The cost of wheat import is likely to be higher notably this fiscal year due to an upward trend in the international prices of the food grain.
The low global output is blamed for the price hike.
The hike might lead to an increase in wheat-based food prices in the country, adding to woes of the consumers further, market experts said.
Despite the increase in its prices, the volume of wheat import may not decline amid rising demand and gradual fall in domestic production of the food crop, sector insiders said.
The latest 'Cereal Supply and Demand Brief' by FAO forecasts 14 million tonnes of lesser global wheat production this fiscal year which now stands at almost 722 million tonnes, the smallest crop since 2013.
Food and Agriculture Organisation (FAO) in its September report said: "Dry and hot weather intensified yield reduction around Europe."
However, FAO forecast over expected low output of the staple is being imitated in the market as prices surged by 21-22 per cent in last six months, according to global commodity market portals.
Now wheat is being traded at $232-$240 a tonne in the global market. It was between $190 and $198 a tonne in March-April this year, trade web-portal IndexMundi data showed.
Wheat imports by Bangladesh, however, hit a record 5.9 million tonnes worth US$ 1.2 billion in the last fiscal year.
Local output declined to 1.3 million tonnes in the fiscal year 2017 and the same is projected at 1.1 million tonnes this fiscal, Department of Agriculture Extension data revealed.
Md Imrul Hassan, senior executive director at Bashundhara Group who markets packaged refined flour (maida) and coarse flour (aata), said despite increase in global prices, there is no sign of imports going downward.
Domestic supply is insignificant while local demand is increasing both in urban and rural areas, he said, adding that consumption of processed food is increasing at a rate of 10-12 per cent annually.
And wheat is one of the major ingredients for processed foods, he said.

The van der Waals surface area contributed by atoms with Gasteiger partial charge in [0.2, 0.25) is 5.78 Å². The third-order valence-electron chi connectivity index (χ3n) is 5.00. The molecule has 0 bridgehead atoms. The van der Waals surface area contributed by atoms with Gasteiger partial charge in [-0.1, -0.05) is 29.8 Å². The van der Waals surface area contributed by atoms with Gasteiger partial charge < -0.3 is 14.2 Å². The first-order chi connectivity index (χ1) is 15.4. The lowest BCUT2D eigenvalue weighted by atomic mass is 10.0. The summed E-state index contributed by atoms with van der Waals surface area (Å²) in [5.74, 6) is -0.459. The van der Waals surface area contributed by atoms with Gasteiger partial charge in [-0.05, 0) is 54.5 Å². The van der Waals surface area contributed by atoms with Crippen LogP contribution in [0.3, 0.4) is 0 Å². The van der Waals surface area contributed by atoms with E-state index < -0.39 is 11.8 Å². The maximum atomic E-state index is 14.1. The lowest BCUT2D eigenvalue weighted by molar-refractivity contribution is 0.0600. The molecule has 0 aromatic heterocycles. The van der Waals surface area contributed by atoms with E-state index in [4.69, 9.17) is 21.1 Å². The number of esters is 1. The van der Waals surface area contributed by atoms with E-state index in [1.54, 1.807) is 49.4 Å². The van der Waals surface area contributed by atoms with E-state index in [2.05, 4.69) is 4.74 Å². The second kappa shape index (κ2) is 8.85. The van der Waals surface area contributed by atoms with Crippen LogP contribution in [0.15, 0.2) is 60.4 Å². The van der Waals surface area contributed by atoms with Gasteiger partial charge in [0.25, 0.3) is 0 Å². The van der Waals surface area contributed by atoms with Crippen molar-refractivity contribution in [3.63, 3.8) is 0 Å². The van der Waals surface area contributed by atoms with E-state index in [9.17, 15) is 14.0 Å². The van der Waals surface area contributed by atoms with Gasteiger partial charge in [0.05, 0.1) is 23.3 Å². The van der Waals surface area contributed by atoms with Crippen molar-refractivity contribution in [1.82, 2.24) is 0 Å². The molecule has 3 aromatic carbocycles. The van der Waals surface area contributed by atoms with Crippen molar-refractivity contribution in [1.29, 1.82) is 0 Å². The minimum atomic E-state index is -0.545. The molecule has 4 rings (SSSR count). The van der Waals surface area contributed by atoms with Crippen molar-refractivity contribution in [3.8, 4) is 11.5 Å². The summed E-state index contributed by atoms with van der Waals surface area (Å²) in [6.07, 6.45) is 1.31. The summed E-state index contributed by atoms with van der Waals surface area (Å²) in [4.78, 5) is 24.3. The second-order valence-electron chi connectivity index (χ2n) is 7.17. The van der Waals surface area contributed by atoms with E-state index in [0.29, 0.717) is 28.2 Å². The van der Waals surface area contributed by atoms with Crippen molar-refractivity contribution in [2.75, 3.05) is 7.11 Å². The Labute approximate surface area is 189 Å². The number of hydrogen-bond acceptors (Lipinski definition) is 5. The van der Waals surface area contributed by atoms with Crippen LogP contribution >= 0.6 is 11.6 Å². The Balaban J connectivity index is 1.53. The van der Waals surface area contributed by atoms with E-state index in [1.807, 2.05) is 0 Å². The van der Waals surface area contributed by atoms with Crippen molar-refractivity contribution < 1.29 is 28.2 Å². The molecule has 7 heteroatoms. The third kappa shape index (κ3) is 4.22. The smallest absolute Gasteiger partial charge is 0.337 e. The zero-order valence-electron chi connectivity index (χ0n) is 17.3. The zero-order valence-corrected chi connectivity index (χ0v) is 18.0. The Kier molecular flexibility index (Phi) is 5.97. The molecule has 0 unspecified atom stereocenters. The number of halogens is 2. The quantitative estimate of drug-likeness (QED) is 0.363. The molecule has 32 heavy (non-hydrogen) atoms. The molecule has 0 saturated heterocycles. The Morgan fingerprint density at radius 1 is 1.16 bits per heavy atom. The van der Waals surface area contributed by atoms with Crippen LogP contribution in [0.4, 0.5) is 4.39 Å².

Mr Hassan also said comparatively low global prices for last four years helped traders import the staple in a large volume.
USDA (United States Department of Agriculture) in its grain and feed annual report also projected 6.5 million tonnes of import by Bangladesh.
It said imports might surge because of further diversification in the food processing industry, and changing food habits of a growing population.
The USDA projection is 10 per cent higher than that of FY'18 wheat imports of 5.9 million tonnes.
The local traders imported 1.1 million tonnes of wheat in the July-August period of the current FY which was 0.97 million tonnes in the corresponding period of last FY.
Prices of flour (loose), however, remained static in the domestic market, but the cost of packaged flour increased by 1.5-3.3 per cent in last six months, according to the state-run Trading Corporation of Bangladesh.
Annual demand for wheat is above 7.0 million tonnes in the country, according to the Directorate General of Food (DGoF).
And the demand has been rising by 6.0-8.0 per cent on a year-on-year basis.
The government has a programme to import 0.5 million tonnes of wheat in FY'18.
In the first two months of the current FY, the government imported 0.094 million tonnes and the private sector 1.06 million tonnes.
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